But really one of the best things about these books are that all of the characters are so vibrant and all work together as a team. Including the “villain” of the books. By the end of each adventure he is always shown why his ideas aren’t so great after all. I think that Cerrie has down a smashing job of creating realistic and likeable characters in all of the Harper books.

Would you recommend this book?
Definitely. These books are magical, and quite literally full of magic. They’re lovely stories. They have heart and emotion and a wondrous childish feel to them. I am certain that both adults and children alike will be blown away by both the adventures that the children go on and also the characters and how they all react. Cerrie has truly created an interesting world for these books to take place in and I just cannot recommend them all highly enough. If you haven’t yet read these books, what are you waiting for?

Summarize the book in one sentence. (Verdict)
Harper and the Night Forest is a splendid book that will steal your heart and fill you with hope all at the same time. It is magical, cute and full of adventure and fun too.

Reviewed by Faye

Publisher: Scholastic
Publication Date: March 2017
Format: Paperback
Pages: 240
Genre: Fantasy
Age: MG
Reviewer: Faye
Source: Provided by publisher
Challenge: British book
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The Graces

Laure Eve
the gracesEveryone said the Graces were witches.
They moved through the corridors like sleek fish, ripples in their wake. Stares followed their backs and their hair.
They had friends, but they were just distractions. They were waiting for someone different.
All I had to do was show them that person was me.
Like everyone else in her town, River is obsessed with the Graces, attracted by their glamour and apparent ability to weave magic. But are they really what they seem? And are they more dangerous than they let on?

The Graces follows (you guessed it) the Grace family, but more specifically River. The rich, beautiful and powerful Graces captivate River, as they do with every one in her town. Why? – Because everyone believes Summer, Thalia and Fenrin Grace can do magic. So when the family seem to take River under their wing, welcoming her to where everyone has tried but failed to be, she commits herself to being a Grace. However, as River grows closer to the family she learns that becoming a Grace has a price and carries consequences she could have never imagined.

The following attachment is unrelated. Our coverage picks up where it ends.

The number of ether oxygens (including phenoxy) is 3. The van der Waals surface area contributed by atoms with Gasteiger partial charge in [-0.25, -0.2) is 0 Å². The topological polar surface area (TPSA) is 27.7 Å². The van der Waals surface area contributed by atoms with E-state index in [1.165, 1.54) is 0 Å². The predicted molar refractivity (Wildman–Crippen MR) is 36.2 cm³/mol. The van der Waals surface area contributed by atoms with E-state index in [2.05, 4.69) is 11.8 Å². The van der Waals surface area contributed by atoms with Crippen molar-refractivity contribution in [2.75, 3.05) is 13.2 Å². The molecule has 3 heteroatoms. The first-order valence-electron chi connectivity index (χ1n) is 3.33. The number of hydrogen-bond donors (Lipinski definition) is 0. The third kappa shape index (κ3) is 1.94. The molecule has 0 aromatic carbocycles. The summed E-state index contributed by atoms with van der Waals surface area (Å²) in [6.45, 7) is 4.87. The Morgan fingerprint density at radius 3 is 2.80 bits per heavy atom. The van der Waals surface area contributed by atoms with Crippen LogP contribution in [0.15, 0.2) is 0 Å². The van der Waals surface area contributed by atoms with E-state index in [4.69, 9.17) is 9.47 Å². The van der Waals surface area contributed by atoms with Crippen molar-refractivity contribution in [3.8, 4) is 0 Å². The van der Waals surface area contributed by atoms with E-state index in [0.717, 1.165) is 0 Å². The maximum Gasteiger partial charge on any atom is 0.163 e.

I went into this hoping it would either be a twilight-esque frustrating romance but nevertheless an unput-a-downable read or a kickass witch book with mind-blowing magic. Unfortunately though, this book was neither and all in all I found it rather underwhelming.

Although beautifully began I found the latter stages of the novel painfully slow and lacking clear direction. I felt the main character was very depressing and just not an enjoyable narrator. Additionally, I felt her obsession with the Graces was disturbing and to be honest I didn’t really want to learn more about them.
My main problem with the book was the lack of plot; it read like it hadn’t been planned and lacked any real climax. I also felt it was quite forced in trying to be dark and mysterious and therefore didn’t really create the atmosphere I was looking for.

One thing I did quite enjoy was the dialogue, which at times was sharp and easily read. Furthermore, I did like Summer’s character as I thought Lauren Eve had constructed her well, with her dimension being well written.

To conclude, I did find the beginning of the book quite enjoyable but once we were past the opening stages the plot lost most of it’s intrigue and thus failed to captivate me.

Verdict: What disappointed me the most was how much potential it had, the synopsis sounded so intriguing and I therefore went in with high expectations only to be let down.